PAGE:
Landowner Hunting Lease Checklist | How to Increase the Appeal of Hunting Leases
When you are selling a home, taking some time to spruce up your property before putting it on the market can help increase the “curb appeal” significantly, which usually equals a higher return. It is the same for hunting leases. If you approach it from the lessee’s standpoint, what are the big deficiencies and gaps in your property? Is there some missing element you wish your property could have? What would it take to make your hunting land a slam-dunk for someone who has been looking for hunting leases for a while? Sure big trophy deer hero and trail camera photos make for an attractive hunting lease but there are plenty of other assets your land has to improve upon. Here are a few great ways you can increase the appeal of your hunting land, and ultimately earn more revenue from it. You might not be able to do all of them, depending on what your land looks like and the resources available to you. But if you can check a few of these off this landowner hunting lease checklist, you will almost certainly be able to ask for more money on your hunting leases.
Landowner Hunting Lease Checklist
General Cleanliness and Safety
Do you have old junk piles, out buildings, nails, rusted farm equipment, coils of barbed wire, old wells, or other similar things on your property? Most old farms have at least a few of these lying around, while others are littered with them. This was simply how most farmsteads dealt with garbage and recycling before there were systems in place for it. But they are definitely an eyesore, and you’ve probably been meaning to get rid of them over the years anyway. Cleaning these things up ahead of selling hunting leases will make a big difference in how someone views a property. Think about it – given the choice between similar properties, you would choose one without these junk piles, right? Besides, they can be safety hazards to someone who doesn’t know about them, so you should clean them up before doing a hunting lease agreement anyway.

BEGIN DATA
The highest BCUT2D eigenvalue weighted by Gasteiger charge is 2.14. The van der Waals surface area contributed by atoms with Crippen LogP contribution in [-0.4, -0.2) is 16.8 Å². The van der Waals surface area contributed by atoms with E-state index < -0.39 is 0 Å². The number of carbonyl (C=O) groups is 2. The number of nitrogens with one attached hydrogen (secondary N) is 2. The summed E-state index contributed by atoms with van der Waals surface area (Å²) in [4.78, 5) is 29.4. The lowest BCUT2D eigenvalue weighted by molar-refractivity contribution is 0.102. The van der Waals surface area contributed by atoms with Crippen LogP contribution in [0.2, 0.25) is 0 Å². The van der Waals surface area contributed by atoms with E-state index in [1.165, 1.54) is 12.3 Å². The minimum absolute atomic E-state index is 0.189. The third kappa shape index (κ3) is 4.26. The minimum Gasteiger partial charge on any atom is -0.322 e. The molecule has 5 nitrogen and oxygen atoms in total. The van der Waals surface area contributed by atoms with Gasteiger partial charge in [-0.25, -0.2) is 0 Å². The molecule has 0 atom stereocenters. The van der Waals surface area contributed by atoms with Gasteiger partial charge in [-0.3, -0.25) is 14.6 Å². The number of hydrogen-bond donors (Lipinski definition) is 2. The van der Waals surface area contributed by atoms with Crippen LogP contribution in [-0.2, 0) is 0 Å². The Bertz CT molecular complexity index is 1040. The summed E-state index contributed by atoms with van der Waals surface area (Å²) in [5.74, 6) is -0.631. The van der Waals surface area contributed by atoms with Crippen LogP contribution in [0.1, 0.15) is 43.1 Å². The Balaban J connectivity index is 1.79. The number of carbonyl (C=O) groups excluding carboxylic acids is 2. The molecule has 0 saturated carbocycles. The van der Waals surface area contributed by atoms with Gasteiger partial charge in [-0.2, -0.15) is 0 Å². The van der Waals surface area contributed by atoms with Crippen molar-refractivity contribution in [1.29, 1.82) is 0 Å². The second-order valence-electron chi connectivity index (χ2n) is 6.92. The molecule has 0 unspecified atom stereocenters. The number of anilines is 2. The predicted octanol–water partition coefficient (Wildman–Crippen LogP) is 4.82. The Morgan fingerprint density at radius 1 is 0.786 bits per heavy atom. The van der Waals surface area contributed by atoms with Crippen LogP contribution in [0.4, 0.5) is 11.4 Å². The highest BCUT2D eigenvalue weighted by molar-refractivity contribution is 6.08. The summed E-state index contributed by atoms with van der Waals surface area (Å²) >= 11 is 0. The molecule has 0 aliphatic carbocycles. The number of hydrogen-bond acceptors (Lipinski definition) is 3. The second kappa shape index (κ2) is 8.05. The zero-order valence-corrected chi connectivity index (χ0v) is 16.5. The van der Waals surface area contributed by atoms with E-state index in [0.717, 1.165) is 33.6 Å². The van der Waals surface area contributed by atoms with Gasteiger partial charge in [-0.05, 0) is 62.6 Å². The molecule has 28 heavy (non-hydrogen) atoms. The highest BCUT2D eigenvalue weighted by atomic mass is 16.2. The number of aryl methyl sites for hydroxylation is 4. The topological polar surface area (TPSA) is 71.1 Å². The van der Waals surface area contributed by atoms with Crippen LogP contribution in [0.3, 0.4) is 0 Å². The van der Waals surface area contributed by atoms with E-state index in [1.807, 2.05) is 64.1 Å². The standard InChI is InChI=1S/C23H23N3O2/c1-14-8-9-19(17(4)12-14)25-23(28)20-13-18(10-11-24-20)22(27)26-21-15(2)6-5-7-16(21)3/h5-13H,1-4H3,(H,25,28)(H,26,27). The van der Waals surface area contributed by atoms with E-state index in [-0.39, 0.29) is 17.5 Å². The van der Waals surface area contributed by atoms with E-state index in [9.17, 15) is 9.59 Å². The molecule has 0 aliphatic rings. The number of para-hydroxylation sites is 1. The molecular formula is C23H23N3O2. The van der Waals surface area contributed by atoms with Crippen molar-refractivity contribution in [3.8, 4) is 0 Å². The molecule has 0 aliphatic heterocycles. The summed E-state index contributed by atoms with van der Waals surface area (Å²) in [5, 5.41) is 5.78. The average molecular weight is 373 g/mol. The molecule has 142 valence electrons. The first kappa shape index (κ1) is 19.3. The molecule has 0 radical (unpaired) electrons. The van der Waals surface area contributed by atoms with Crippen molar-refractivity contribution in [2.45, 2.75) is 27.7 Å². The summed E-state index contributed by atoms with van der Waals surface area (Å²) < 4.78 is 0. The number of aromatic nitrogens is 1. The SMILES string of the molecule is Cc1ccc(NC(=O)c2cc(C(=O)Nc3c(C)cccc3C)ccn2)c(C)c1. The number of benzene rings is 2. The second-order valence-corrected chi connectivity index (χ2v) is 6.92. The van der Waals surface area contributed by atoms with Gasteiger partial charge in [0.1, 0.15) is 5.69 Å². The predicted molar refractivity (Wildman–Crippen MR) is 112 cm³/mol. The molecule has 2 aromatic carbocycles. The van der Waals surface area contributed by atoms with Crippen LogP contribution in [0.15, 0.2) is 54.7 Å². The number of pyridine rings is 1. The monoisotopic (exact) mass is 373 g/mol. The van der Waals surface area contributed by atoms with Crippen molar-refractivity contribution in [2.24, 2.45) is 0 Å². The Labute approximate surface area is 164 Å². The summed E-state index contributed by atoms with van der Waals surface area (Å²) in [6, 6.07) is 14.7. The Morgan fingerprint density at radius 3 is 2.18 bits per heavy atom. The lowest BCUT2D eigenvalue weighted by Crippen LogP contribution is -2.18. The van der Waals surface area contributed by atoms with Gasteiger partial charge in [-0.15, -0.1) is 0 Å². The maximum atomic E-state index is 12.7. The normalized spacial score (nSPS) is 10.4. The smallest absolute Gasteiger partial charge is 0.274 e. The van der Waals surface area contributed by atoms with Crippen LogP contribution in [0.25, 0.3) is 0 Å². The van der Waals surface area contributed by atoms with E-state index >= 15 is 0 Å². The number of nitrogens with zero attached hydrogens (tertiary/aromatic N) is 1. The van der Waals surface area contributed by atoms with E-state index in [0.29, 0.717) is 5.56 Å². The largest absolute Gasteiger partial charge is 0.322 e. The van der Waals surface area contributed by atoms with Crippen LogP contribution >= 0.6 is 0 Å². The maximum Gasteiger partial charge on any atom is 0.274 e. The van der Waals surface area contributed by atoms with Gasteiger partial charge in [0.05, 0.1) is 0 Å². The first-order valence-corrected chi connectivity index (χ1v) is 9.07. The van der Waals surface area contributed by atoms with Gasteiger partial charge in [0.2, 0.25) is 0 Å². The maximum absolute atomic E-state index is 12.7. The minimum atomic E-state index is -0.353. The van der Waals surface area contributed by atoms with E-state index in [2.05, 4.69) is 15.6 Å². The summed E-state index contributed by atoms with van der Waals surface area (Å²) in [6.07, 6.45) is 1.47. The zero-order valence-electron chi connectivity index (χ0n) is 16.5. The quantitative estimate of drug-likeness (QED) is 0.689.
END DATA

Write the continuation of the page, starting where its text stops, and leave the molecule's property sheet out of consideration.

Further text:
Hunting Lease Access
When looking for a hunting lease, access is usually high on most people’s hunting lease checklist. Do you have a good, established route into the area you are planning to lease out? Usually, neither party (lessee and landowner) prefers access through the landowner’s personal space. It is a recipe for frustration and anger over time, which will usually result in a lease cancellation.
Is your property accessible via most vehicles – does it have a good gravel driveway without ruts? Or is it only accessible if you have a 4WD truck because of seasonal flooding or rock outcrops? Are there any ATV trails into the property for lessees to use and access more of it? Or last, is there really no access in besides walking? Most hunters would prefer to have good access so they can reliably use the property and make the most out of it.
If there are roads and trails, take some time to clean them up before listing. Remove any trees that have fallen across them, overhanging branches that will scrape vehicle sides, large rocks in the middle of the trail, etc. Also, if you do not already have a locked gate on a trail or road, consider putting one in. This additional barrier makes most hunters feel more secure about leaving their tree stands and equipment there. Plus, it is a good place to hang ‘No Trespassing’ signs to deter would-be poachers and trespassers.